After One Day’s Notice Of Layoffs, Wet Seal Workers Launch Protests


Like Wet Seal employees across the country, Allyson Lewis came back from her holiday break to find out that her Plano, Texas store was closing and she would be out of a job in two days.

“Most of us didn’t find out until that Thursday the 1st that the last day was Saturday,” she told ThinkProgress.

Wet Seal has been struggling financially in recent years. It lost more than $150 million in the last two years and reported a $36 million loss in the third quarter of last year alone. In December, it announced that “there is substantial doubt about our ability to continue as a going concern.” It also paid $7.5 million to settle a racial discrimination lawsuit in 2013 that alleged it fired black employees in favor of blond and blue-eyed ones.

And while Lewis doesn’t know what happened in other stores, employees allege that in some cases they have been given a single day’s notice that their stores would close and they would be laid off. In response, many have launched a protest of the short notice and other alleged mistreatment from management. In a Seattle store, employees supposedly put up a poster in their store window saying employees who worked there for years were given a single day’s notice that the store would close and they would lose their jobs. Images of posters in other stores cropped up on Twitter. Workers have also taken to social media to air complaints with the hashtags #ForgetWetSeal, #BoycottWetSeal, and #ClubWetSeal.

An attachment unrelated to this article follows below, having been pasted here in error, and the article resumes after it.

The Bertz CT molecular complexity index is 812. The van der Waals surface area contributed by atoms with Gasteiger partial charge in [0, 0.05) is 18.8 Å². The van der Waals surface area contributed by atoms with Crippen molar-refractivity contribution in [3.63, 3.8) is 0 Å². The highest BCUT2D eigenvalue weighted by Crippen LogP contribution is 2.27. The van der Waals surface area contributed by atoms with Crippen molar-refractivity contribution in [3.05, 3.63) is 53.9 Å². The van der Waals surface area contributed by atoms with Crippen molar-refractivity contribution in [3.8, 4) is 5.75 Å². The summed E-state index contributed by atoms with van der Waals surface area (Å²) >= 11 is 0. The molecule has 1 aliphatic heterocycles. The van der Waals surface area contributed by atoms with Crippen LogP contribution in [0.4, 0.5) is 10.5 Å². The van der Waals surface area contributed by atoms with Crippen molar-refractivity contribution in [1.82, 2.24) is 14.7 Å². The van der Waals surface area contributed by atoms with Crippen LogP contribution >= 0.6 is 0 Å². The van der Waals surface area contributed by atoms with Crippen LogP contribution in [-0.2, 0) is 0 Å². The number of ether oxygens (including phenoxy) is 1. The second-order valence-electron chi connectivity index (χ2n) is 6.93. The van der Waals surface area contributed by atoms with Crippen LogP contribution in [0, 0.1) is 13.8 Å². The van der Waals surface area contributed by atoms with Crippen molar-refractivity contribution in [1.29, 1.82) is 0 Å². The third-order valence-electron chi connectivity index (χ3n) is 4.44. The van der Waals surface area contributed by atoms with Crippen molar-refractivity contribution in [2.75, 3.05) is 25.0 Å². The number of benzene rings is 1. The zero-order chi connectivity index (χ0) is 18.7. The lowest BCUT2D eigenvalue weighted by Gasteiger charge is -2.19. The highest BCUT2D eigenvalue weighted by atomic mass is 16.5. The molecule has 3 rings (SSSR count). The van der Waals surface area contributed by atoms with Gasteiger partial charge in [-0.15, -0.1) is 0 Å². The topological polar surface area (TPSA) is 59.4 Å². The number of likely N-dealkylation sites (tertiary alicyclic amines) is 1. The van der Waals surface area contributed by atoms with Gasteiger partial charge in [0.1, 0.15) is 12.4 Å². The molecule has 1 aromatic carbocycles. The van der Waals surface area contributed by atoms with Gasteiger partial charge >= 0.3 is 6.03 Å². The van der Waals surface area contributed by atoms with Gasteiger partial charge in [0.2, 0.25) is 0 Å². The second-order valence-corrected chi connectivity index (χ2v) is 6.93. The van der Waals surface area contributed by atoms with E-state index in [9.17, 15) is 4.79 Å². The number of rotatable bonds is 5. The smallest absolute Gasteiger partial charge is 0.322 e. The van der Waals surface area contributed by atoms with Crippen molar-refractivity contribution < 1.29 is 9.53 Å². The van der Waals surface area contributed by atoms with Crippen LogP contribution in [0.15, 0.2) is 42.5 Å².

A Wet Seal spokesperson said it has no comment at this time.

Lewis said she had only worked at Wet Seal since the end of September — “I love their clothes,” she explained. When she got back from visiting home in North Carolina, she called her assistant manager to find out her schedule but was told that the store’s racks and counters were nearly empty of merchandise. “I thought for a minute…they were only closing our store because the mall didn’t get that much business,” she said. “But when I saw they were closing other stores, I was like, ‘Wow.’” That meant she and her coworkers would simply be fired rather than given the chance to transfer to another location.


A few days later her store manager called her. “She sounded so sad, I felt so bad,” Lewis says. “She basically told me the store’s officially closing and tomorrow will be our last day.”

Lewis herself is 18 and still has support from her parents, who are helping her fill out an application for unemployment benefits while she applies for other jobs. But her other coworkers aren’t as lucky. “I know that two of [the managers] were really pissed,” she said. “They’re older so they really needed that income.”

“They could have told us at the end of December and probably so many people wouldn’t be so mad, because that gives you a whole month to find another job,” she said.


The three Wet Seal employees in Seattle who put up the poster that went viral say they were fired for their actions, meaning they won’t be able to work in the final week that the store is open.